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Clip ligation for ruptured intracranial aneurysm in a child with Loeys-Dietz syndrome: case report

Steven B. Carr, Greg Imbarrato, Robert E. Breeze, and C. Corbett Wilkinson

Paraclinoid Zenteno et al., 2014 46 F No ICA Endovascular No data No Vertebral artery ACoA = anterior communicating artery; OphA = ophthalmic artery; pt = patient. Although our patient did not have evidence of significant perioperative vasospasm, it should be noted that patients with LDS may experience particular vasoreactivity requiring treatment. Two patients in the literature were treated for vasospasm: Hughes et al. 4 reported intraoperative vasospasm requiring topical papaverine on an unruptured aneurysm, and Kellner et al. 6 reported severe postendovascular

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Evaluation of olfactory nerve function after aneurysmal subarachnoid hemorrhage and clip occlusion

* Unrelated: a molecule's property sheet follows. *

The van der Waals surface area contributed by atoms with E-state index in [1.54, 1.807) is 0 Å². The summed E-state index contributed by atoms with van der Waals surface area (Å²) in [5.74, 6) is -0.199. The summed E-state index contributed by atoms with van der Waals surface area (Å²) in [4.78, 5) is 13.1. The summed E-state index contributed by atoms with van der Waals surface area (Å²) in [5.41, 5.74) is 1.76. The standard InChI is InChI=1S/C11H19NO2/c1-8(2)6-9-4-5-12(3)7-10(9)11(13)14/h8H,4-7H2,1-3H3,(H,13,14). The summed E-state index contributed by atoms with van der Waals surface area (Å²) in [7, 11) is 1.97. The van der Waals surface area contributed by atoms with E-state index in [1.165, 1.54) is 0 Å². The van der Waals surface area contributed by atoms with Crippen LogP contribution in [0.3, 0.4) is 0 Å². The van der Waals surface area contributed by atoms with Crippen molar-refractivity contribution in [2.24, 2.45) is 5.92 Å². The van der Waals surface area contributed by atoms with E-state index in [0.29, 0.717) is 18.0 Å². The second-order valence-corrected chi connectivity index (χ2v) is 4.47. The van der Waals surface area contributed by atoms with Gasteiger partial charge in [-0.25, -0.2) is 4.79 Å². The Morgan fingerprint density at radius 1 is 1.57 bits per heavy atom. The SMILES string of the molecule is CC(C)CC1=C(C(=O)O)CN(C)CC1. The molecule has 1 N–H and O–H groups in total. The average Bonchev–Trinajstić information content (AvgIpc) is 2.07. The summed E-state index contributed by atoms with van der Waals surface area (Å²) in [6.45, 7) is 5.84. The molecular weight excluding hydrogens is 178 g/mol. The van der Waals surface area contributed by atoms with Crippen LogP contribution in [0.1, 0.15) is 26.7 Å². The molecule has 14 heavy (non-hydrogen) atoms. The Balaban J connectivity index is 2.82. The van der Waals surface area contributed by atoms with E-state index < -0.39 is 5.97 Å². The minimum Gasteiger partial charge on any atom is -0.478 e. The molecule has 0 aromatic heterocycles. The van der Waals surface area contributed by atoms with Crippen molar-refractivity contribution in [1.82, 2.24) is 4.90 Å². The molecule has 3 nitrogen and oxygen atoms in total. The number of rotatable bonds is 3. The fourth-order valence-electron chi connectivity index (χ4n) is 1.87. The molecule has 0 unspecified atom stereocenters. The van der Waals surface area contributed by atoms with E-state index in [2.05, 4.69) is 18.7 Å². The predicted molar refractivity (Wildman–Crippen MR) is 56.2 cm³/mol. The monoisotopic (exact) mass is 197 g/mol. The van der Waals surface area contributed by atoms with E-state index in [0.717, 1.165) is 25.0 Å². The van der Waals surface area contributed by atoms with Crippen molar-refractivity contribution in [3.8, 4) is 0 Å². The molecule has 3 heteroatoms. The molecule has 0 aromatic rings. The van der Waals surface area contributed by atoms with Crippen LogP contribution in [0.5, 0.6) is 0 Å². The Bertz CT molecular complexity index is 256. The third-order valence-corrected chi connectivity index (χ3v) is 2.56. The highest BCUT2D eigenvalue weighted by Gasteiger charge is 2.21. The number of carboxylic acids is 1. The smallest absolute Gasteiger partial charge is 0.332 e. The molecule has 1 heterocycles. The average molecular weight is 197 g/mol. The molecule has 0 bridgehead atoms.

Joost de Vries, Tomas Menovsky, and Koen Ingels

yes 2 no no 2 42, F ACoA yes 1 no no 3 35, M ACoA yes 1 no no 4 43, F rt MCA no 3 yes no 5 64, F ACoA yes 3 no yes 6 46, F PerA no 3 yes no 7 42, F ACoA yes 2 no no 8 38, M ACoA yes 1 no no 9 46, M ACoA yes 2 no no 10 66, F ACoA yes 2 no no 11 47, F lt OphA no 2 no no 12 55, M ACoA yes 1 no no 13 41, F ACoA yes 2 no no * MCA = middle cerebral artery; OphA = ophthalmic

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Risk of cerebral vasopasm after subarachnoid hemorrhage reduced by statin therapy: a multivariate analysis of an institutional experience

Matthew J. McGirt, Robert Blessing, Michael J. Alexander, Shahid M. Nimjee, Graeme F. Woodworth, Allan H. Friedman, Carmelo Graffagnino, Daniel T. Laskowitz, and John R. Lynch